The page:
For those new to pacing, or some of us who have been thrown into the fire to pace a friend without any guidance, here are seven essential insights on the art of pacing from a few of the sport’s veteran pacers. Unsurprisingly, these three pacing pros are also experienced ultrarunners. In fact, it’s been suggested that pacing is an excellent way to learn the tricks of the trade before signing up as a competitor.

  • Buzz Burrell is the former manager of the La Sportiva Mountain Running Team, the retired vice president in charge of Ultimate Direction, and co-founder of the Fastest Known Time website.
  • Justin Grunewald recently paced Tyler Green to a second-place finish at the 2023 Western States Endurance Run.
  • Nicole Bitter is an Altra-sponsored, two-time USATF winner at 100 miles and two-time USATF trail runner of the year.

Seven Best Practices When Pacing any Runner

After interviewing these three experts, several themes emerged on what to expect when pacing a runner, and how to prepare and execute on your responsibilities:

1. Be Clear About Why You’re Pacing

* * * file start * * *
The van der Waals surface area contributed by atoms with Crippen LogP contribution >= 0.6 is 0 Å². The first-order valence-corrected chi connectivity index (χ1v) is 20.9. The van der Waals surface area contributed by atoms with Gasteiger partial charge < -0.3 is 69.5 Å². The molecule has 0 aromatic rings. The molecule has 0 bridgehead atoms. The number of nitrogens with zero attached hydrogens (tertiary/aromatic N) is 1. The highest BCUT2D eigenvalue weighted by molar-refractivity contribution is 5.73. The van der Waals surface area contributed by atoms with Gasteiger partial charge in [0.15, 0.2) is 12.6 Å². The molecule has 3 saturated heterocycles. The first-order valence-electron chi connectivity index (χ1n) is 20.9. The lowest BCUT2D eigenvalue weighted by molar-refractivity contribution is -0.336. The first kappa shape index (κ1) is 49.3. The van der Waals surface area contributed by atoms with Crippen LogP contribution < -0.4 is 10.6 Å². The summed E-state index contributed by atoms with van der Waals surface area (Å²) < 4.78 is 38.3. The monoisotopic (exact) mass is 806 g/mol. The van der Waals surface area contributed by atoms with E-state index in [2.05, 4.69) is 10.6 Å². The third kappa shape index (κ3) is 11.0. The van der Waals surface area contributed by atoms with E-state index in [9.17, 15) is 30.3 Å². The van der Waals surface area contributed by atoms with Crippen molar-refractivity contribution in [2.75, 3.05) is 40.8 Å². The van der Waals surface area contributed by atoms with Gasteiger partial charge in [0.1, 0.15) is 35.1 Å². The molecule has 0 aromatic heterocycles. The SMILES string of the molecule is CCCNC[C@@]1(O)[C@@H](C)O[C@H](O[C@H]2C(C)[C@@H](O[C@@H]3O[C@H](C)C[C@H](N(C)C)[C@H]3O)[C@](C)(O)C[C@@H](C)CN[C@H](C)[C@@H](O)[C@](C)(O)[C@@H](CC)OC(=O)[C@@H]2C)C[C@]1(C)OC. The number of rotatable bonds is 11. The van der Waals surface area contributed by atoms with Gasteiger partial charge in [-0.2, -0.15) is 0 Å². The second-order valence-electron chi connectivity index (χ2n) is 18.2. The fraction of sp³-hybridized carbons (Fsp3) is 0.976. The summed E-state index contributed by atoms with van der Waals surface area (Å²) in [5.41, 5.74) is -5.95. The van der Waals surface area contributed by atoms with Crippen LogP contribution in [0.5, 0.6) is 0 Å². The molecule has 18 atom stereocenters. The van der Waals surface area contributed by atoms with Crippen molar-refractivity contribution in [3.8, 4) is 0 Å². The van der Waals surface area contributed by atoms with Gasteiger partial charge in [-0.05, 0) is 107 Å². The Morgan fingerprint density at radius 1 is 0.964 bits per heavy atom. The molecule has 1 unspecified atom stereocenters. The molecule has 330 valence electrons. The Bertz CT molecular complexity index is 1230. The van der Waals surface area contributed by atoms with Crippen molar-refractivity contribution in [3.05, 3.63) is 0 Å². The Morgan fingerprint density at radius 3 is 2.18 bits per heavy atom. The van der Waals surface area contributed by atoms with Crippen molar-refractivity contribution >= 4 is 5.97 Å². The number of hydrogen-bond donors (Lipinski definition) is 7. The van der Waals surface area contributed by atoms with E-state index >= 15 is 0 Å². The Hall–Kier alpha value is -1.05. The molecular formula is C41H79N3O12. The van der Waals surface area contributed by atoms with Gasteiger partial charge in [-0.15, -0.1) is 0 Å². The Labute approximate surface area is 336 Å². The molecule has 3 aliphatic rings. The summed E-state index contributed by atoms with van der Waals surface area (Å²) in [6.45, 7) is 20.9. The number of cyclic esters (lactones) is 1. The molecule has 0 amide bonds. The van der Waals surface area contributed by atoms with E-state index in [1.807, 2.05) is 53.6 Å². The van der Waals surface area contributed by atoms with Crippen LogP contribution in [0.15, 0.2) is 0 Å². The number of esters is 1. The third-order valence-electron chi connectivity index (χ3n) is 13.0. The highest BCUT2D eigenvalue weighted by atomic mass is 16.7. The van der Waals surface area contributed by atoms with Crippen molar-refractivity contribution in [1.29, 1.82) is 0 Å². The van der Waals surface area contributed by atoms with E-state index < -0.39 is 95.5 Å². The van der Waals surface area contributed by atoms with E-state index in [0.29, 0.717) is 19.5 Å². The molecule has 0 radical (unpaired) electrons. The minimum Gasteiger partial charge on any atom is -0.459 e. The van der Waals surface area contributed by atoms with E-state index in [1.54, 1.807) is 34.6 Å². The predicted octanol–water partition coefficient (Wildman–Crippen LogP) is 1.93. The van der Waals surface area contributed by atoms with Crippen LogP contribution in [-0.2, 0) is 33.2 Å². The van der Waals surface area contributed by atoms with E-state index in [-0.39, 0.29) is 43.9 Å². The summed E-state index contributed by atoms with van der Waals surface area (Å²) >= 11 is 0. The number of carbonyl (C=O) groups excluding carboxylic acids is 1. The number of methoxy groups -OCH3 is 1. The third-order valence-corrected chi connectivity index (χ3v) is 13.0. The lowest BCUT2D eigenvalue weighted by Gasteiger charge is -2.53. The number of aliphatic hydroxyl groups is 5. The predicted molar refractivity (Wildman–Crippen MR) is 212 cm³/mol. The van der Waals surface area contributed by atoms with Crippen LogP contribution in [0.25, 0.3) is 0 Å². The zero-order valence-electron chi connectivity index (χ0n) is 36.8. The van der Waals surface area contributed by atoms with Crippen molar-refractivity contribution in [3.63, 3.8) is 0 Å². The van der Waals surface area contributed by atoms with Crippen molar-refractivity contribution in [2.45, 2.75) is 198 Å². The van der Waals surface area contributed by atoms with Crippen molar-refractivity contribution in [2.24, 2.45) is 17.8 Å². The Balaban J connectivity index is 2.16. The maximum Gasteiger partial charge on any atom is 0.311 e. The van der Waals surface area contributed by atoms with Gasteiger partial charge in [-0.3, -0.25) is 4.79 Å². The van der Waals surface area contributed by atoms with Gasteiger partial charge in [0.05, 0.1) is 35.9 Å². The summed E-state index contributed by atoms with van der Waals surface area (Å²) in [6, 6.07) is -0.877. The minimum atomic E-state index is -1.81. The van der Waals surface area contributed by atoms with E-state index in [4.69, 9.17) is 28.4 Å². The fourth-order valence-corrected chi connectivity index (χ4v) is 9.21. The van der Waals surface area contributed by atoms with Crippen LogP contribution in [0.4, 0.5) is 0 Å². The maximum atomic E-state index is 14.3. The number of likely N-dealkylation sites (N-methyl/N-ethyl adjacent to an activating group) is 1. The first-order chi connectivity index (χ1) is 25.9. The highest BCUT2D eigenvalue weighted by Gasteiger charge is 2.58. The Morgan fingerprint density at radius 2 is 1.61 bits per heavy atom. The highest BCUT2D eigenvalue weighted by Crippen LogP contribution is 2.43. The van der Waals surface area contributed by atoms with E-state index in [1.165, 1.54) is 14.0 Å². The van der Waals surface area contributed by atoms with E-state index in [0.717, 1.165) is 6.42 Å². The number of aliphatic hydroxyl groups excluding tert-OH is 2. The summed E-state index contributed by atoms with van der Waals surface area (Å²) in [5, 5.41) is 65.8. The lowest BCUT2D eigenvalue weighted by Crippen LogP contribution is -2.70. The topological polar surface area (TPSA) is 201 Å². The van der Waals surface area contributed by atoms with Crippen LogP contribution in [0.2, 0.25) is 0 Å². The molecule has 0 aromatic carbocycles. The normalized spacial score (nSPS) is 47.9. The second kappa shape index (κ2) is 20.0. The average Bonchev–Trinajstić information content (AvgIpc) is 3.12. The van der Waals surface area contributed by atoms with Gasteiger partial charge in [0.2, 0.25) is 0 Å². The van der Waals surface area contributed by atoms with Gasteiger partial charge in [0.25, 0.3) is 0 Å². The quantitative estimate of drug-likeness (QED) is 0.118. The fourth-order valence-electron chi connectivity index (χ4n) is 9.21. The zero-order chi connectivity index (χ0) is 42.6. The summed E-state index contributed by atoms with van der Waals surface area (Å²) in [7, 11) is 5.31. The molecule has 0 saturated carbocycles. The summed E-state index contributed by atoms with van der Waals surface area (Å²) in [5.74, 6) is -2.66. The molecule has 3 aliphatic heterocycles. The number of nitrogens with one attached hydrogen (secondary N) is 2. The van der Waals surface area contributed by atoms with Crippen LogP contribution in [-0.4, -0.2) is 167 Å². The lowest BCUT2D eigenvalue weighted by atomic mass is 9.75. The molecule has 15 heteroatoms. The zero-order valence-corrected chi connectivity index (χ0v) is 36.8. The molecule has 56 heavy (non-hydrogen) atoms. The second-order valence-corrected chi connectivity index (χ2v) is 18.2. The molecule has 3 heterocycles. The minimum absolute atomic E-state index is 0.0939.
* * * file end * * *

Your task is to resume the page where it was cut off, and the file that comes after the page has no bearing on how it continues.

Buzz Burrell: “You might be trudging along while your runner is throwing up, but I put a different spin on it. As a pacer, I’ve skipped the first 50 miles of the race, which means I’m feeling good, walking into aid stations, eating sandwiches. I haven’t paid a thing for this race! As a pacer, I can enjoy the beauty of the course. This runner might be a dear friend of mine, and I want to help him, but I’m also a free food kind of guy.”

Justin Grunewald: “I think the most common reason is to help someone you care about conquer their demons, and get from point A to point Z. For me, Tyler [Green] is a friend, but he’s also hugely accomplished. I learned so much from him by pacing, I think I could take 30 to 60 minutes off my time from what I learned from pacing.”

Nicole Bitter: “To be a part of a loved one’s attempt at achieving a goal, that’s almost better than if I did it myself. Some people can’t run 100 miles or don’t want to—pacing is a way to share in the experience. A lot of people find fulfillment in pacing, maybe more so than racing.”

2. Schedule a Pre-Race One-on-One

BB: “This is critical. It’s not just two friends saying ‘Let’s go for a run together.’ First, discuss goals. Talk about possible scenarios.”

JG: “We talked about Tyler’s objectives. He’d finished second and fourth at States in past years and was completely overlooked as a top finisher this year, so he really wanted to go for it. He had dropped his pacer before, so he wanted someone who could go 32-33 miles. We talked about his intricate cooling routine and how it was going to go at aid stations.”